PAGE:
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Back You are here: Home News Local and State News Local Carolina Beach Adopts Resolution Opposing Seismic Air Gun Testing

Carolina Beach Adopts Resolution Opposing Seismic Air Gun Testing

By WILLARD KILLOUGH III
Managing Editor

CAROLINA BEACH - The Carolina Beach Town Council unanimously adopted a resolution at their February 28th, meeting opposing seismic air gun testing for off shore oil and natural gas exploration.
During the Council's February 11th, meeting Ethan Crouch - chair for the Cape Fear Chapter of the Surfrider Foundation - asked the Council to consider opposing the use of seismic air guns in the Atlantic Ocean due to impacts on marine life. According to Oceana.org, "Seismic air guns are used to find oil and gas deep underneath the ocean floor. Air guns are so loud that they disturb, injure or kill marine life, harm commercial fisheries, and disrupt coastal economies. These dynamite-like blasts—which are repeated every ten seconds, 24 hours a day, for days and weeks at a time—are 100,000 times more intense than a jet engine. Seismic airgun testing currently being proposed in the Atlantic will injure 138,500 whales and dolphins and disturb millions more, according to government estimates."
The sound waves that return to the vessel towing monitoring equipment are used to determine if oil or natural gas are located beneath the ocean floor.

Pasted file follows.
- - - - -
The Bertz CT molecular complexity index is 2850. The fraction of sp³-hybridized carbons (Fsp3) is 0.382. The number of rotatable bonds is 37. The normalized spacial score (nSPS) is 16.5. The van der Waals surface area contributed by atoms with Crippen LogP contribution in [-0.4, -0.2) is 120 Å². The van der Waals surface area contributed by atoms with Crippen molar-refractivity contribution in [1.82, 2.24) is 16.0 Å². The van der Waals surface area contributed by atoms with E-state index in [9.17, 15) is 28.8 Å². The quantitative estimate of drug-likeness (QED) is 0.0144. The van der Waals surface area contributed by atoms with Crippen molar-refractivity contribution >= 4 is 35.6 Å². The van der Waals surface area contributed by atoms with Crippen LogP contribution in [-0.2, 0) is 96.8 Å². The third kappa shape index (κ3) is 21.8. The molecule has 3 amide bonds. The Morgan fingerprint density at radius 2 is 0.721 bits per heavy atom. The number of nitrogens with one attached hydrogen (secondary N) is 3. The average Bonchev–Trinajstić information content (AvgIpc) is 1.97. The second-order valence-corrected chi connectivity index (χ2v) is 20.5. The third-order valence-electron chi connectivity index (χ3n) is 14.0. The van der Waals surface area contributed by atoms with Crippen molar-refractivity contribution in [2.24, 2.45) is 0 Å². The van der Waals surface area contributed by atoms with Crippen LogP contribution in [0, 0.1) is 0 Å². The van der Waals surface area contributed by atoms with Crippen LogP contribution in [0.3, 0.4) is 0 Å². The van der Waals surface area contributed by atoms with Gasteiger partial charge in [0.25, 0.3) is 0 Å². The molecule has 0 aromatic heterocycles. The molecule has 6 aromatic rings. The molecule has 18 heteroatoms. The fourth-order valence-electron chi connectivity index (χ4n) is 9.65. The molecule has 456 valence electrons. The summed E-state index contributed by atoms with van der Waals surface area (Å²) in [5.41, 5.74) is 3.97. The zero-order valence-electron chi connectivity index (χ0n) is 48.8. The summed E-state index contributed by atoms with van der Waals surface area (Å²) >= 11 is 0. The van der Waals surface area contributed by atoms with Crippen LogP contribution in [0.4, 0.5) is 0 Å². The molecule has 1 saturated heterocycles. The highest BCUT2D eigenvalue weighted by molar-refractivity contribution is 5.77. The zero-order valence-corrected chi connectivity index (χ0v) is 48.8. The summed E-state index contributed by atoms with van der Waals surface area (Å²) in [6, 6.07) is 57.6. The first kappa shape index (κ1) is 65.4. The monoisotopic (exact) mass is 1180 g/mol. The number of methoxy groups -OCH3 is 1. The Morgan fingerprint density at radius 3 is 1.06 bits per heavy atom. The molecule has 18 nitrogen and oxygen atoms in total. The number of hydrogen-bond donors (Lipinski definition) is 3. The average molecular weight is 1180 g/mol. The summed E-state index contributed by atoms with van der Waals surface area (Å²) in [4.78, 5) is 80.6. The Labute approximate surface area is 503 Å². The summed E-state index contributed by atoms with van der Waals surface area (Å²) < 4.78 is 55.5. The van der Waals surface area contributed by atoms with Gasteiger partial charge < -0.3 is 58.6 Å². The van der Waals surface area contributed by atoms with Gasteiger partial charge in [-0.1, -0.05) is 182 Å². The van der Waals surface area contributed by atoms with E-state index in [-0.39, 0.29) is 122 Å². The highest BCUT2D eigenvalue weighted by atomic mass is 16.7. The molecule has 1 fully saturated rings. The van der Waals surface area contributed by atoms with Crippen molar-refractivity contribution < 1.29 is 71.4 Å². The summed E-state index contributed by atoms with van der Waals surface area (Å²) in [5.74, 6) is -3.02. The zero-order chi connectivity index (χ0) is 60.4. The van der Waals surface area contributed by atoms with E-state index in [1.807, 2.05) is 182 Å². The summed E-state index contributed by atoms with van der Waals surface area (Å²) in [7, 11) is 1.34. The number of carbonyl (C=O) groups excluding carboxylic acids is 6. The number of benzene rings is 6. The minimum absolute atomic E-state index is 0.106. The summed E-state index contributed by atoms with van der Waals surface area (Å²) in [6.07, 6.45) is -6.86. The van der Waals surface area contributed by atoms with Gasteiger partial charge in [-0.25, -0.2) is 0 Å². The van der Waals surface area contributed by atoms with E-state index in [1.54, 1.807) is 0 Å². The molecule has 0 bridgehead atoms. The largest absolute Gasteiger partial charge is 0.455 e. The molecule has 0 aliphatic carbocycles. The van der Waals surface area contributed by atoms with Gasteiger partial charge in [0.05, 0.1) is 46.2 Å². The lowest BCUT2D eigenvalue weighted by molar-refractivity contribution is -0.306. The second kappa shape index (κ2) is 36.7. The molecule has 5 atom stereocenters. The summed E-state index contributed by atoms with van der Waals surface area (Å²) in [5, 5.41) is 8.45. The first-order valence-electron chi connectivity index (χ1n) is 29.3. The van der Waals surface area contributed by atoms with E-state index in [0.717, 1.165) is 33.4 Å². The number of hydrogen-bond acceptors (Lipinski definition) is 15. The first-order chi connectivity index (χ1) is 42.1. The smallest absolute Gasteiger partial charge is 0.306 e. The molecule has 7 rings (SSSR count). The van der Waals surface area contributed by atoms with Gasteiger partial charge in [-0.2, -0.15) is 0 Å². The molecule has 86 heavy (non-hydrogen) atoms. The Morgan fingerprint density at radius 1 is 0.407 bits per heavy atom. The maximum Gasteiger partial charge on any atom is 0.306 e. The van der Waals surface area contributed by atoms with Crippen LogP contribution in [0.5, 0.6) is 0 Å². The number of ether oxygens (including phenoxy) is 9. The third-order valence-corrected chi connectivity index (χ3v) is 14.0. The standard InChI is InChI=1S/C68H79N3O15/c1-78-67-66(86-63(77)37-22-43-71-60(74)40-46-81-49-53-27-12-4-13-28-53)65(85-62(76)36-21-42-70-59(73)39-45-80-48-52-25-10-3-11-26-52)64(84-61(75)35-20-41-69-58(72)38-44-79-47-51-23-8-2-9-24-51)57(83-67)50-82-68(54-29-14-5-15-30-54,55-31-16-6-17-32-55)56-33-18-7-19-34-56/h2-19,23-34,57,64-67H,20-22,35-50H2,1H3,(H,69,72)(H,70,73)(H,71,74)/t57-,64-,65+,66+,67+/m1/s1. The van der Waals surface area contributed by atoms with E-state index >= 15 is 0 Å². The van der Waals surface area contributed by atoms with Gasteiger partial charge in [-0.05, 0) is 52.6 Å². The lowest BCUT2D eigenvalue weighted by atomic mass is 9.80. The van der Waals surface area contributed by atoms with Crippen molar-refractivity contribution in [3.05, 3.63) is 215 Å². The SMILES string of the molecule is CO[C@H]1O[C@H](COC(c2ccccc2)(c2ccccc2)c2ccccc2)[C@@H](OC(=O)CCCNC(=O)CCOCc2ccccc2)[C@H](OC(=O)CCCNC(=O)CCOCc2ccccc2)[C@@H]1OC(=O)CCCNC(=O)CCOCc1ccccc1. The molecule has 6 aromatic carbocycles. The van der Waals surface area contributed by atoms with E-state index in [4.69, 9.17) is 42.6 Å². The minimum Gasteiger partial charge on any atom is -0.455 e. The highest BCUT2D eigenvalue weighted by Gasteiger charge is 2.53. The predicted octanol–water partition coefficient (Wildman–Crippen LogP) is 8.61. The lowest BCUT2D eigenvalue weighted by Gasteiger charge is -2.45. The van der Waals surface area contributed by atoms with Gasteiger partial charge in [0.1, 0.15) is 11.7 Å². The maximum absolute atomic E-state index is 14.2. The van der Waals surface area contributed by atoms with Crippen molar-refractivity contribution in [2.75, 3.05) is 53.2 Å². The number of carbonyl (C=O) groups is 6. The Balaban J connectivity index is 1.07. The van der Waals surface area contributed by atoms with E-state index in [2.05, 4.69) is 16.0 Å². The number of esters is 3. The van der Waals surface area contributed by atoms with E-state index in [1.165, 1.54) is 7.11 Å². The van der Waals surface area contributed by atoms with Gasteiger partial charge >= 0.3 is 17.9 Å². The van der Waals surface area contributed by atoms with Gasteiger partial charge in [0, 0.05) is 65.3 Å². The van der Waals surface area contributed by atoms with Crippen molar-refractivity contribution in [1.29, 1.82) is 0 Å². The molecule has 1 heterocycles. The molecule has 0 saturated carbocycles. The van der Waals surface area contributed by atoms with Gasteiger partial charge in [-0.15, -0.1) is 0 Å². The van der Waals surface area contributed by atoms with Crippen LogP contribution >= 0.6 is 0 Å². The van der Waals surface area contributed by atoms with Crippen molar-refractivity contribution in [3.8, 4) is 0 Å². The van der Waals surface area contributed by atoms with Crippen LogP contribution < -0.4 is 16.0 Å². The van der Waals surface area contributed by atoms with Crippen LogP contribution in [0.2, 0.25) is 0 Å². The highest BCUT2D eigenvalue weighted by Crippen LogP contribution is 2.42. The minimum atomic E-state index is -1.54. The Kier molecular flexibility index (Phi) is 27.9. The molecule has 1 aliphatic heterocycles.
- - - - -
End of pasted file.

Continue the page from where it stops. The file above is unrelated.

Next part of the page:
A crowd of approximately 300 people rallied at Kure Beach Town Hall on January 27th, to voice their opposition to Mayor Dean Lambeth signing a letter in December 2013 supporting seismic airgun testing for off shore
oil and natural gas exploration. The entire Carolina Beach Town Council attended that meeting sitting in the audience hearing from residents both in favor and opposition.
The resolution adopted by the Council stated, "A resolution of the Town Council of the Town of Carolina Beach North Carolina expressing opposition to seismic testing as proposed in BOEM PEIS OPT A and OPT B."
The resolution stated:
WHEREAS, seismic testing as proposed in the Bureau of Ocean Energy Management (“BOEM”) Programmatic Environmental Impact Statement alternative A and alternative B has the potential to harm marine life; and
WHEREAS, seismic testing as proposed in BOEM Programmatic Environmental Impact Statement alternative A and alternative B has the potential to impact recreational and commercial fishing; and
WHEREAS, the Town of Carolina Beach is a municipality in New Hanover County where a major economic force is tourism related to the coastal environment; and
WHEREAS, the Town of Carolina Beach endeavors to be a good steward of the coastal environment and its resources; and
WHEREAS, the full impacts of seismic testing as proposed in BOEM Programmatic Environmental Impact Statement alternative A and alternative B are not yet fully understood by scientists, the Oil & Gas industry, or BOEM, and
WHEREAS, the Town of Carolina Beach believes that more research should be done to fully understand all impacts of seismic testing and options for mitigation those impacts; and
WHEREAS, the Town of Carolina Beach does not believe seismic testing as currently proposed in alternative A or alternative B of BOEM’s Programmatic Environmental Impact Statement is the safest way to map oil & gas deposits in the mid-atlantic region.
NOW, THEREFORE, BE IT RESOLVED, the Town Council of the Town of Carolina Beach, North Carolina, is opposed to seismic testing as proposed in alternative A or alternative B of BOEM’s Programmatic Environmental Impact Statement until such time as all testing options are evaluated and proper assurances for the protection of marine life are established.
This Resolution adopted the 28th day of February 2014.
The resolution came one day after the federal government ruled on the issue.